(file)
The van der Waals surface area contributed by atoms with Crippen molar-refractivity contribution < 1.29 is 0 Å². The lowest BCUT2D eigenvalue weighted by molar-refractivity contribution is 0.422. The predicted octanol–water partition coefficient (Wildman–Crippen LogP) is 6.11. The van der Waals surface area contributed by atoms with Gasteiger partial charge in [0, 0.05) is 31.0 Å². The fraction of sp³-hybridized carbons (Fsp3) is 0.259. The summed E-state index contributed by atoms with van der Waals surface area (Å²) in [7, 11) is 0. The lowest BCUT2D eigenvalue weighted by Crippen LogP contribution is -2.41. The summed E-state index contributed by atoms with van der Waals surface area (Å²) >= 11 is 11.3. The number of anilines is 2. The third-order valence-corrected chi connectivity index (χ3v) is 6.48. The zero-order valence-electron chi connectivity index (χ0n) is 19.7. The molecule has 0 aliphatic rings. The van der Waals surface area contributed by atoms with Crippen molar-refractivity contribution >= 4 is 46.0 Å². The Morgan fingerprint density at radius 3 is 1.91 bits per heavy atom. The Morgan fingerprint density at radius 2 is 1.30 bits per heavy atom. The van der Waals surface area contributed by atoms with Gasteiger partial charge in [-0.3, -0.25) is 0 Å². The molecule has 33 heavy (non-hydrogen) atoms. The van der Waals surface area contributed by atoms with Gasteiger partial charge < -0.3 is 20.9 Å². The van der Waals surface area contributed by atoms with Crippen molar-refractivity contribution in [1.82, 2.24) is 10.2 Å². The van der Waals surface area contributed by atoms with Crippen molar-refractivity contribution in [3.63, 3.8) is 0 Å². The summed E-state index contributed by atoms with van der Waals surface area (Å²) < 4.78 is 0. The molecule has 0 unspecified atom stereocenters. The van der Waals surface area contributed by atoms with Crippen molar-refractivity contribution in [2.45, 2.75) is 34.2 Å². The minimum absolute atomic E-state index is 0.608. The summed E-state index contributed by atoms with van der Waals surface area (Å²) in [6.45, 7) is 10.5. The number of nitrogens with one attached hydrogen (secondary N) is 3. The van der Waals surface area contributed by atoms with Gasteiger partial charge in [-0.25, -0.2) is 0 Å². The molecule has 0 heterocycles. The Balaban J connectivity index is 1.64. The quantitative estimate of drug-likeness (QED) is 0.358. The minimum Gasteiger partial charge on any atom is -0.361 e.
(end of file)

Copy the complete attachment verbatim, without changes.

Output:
The van der Waals surface area contributed by atoms with Crippen molar-refractivity contribution < 1.29 is 0 Å². The lowest BCUT2D eigenvalue weighted by molar-refractivity contribution is 0.422. The predicted octanol–water partition coefficient (Wildman–Crippen LogP) is 6.11. The van der Waals surface area contributed by atoms with Gasteiger partial charge in [0, 0.05) is 31.0 Å². The fraction of sp³-hybridized carbons (Fsp3) is 0.259. The summed E-state index contributed by atoms with van der Waals surface area (Å²) in [7, 11) is 0. The lowest BCUT2D eigenvalue weighted by Crippen LogP contribution is -2.41. The summed E-state index contributed by atoms with van der Waals surface area (Å²) >= 11 is 11.3. The number of anilines is 2. The third-order valence-corrected chi connectivity index (χ3v) is 6.48. The zero-order valence-electron chi connectivity index (χ0n) is 19.7. The molecule has 0 aliphatic rings. The van der Waals surface area contributed by atoms with Crippen molar-refractivity contribution >= 4 is 46.0 Å². The Morgan fingerprint density at radius 3 is 1.91 bits per heavy atom. The Morgan fingerprint density at radius 2 is 1.30 bits per heavy atom. The van der Waals surface area contributed by atoms with Gasteiger partial charge in [-0.3, -0.25) is 0 Å². The molecule has 33 heavy (non-hydrogen) atoms. The van der Waals surface area contributed by atoms with Gasteiger partial charge < -0.3 is 20.9 Å². The van der Waals surface area contributed by atoms with Crippen molar-refractivity contribution in [1.82, 2.24) is 10.2 Å². The van der Waals surface area contributed by atoms with Crippen molar-refractivity contribution in [3.63, 3.8) is 0 Å². The summed E-state index contributed by atoms with van der Waals surface area (Å²) < 4.78 is 0. The molecule has 0 unspecified atom stereocenters. The van der Waals surface area contributed by atoms with Crippen molar-refractivity contribution in [2.45, 2.75) is 34.2 Å². The minimum absolute atomic E-state index is 0.608. The summed E-state index contributed by atoms with van der Waals surface area (Å²) in [6.45, 7) is 10.5. The number of nitrogens with one attached hydrogen (secondary N) is 3. The van der Waals surface area contributed by atoms with Gasteiger partial charge in [-0.25, -0.2) is 0 Å². The molecule has 0 heterocycles. The Balaban J connectivity index is 1.64. The quantitative estimate of drug-likeness (QED) is 0.358. The minimum Gasteiger partial charge on any atom is -0.361 e.